Choosing Images for Your Academic Website

What kind of images should I use on my academic website?

The two most useful types of images to display on an acdemic website are informative and symbolic.

Images on websites can serve a variety of functions. Informative images add value to the page by further explaining or illuminating the text to make it easier to understand. Symbolic images don’t have as close a relationship to the text, but serve more to convey more generally or abstractly the meanings on the webpage, or of the website. Emotional images function to arouse an emotion in the reader, and are more often used in commercial websites, as an incentive to buy, than in academic websites. Lastly, filler images have a looser relationship with the text and function mainly to break up large sections of text on a webpage.

The three main sources of images for an academic website are photos you take yourself, or images you create yourself, for example in PowerPoint, similar images you collect from other sources, and stock photos – collections of photos or sale or free on the web.

Academic websites work best and are perceived as authoritative when the images you use are informative and relevant to the content. So I would not recommend you use a lot of stock images on your website. That said, a small number of stock images can be useful for example for setting the context for the website home page and internal pages.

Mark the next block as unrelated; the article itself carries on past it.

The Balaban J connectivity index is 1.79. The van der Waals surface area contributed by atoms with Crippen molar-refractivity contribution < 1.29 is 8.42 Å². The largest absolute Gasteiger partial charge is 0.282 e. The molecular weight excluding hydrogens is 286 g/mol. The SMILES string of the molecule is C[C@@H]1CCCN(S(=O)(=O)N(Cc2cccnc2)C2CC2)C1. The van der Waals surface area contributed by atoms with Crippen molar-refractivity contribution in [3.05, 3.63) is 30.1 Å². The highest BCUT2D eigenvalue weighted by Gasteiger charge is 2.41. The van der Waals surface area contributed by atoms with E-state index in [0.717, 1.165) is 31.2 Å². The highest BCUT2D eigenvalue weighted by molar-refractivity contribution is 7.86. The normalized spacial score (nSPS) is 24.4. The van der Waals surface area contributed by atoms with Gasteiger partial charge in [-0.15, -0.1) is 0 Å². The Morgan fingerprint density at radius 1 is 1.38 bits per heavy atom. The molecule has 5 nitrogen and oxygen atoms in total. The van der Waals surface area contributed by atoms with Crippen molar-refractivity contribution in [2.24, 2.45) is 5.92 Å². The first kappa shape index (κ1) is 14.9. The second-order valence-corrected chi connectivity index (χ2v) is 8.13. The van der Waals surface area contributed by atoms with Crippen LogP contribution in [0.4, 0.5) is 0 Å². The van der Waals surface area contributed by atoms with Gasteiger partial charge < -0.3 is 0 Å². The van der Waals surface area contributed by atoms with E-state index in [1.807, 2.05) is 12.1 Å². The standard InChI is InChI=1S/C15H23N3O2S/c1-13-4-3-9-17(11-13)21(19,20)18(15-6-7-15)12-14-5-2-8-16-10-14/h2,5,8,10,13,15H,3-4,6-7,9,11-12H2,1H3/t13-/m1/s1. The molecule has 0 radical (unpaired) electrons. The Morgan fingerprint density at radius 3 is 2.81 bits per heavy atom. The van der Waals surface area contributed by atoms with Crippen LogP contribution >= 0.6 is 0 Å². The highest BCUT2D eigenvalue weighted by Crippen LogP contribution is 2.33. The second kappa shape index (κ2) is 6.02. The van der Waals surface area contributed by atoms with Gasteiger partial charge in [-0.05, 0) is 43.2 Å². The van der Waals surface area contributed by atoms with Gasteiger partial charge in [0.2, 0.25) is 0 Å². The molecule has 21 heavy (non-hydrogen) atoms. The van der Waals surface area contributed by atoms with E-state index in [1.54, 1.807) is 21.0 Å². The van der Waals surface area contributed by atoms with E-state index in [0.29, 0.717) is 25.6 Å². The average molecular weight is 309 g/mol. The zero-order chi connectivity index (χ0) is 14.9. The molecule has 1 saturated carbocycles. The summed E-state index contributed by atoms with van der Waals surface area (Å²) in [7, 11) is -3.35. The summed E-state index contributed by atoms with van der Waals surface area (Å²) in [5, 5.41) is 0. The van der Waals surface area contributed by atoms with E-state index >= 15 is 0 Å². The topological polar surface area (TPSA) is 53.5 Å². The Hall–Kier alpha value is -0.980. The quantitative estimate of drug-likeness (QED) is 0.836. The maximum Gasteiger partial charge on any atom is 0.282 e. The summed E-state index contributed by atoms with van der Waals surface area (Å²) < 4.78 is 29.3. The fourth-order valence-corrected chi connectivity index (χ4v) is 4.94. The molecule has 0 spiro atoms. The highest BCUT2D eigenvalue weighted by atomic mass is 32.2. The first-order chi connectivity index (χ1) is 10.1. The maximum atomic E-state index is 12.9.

Sources of images for use on an academic website

How you use images is something to consider in planning your website and will affect the look and feel of your website. There are plenty of sources of free stock images. I like to use pexels.com or Unsplash.com. However, informative photos or images you’ve made yourself will generally be seen by the reader to have more value.

Copyright issues

One important issue to have in mind when you choose images for your website is whether you own the copyright to the image, or the license with the image gives you permission to use the image. It’s not a good idea to simply copy an image you like from another website without the website owner’s or photographer’s permission. These days bots owned by legal companies operating on behalf of image archives, such as Getty images, roam the web and check your domain against databases of licensed users. They then issue warning of legal action if you do not take down an image. In the most aggressive cases the company will attempt to imposer a fine against your prior use of the image.

It’s really not worth the hassle for the sake of a web page. Just use your own images or one’s that you have permission to use.

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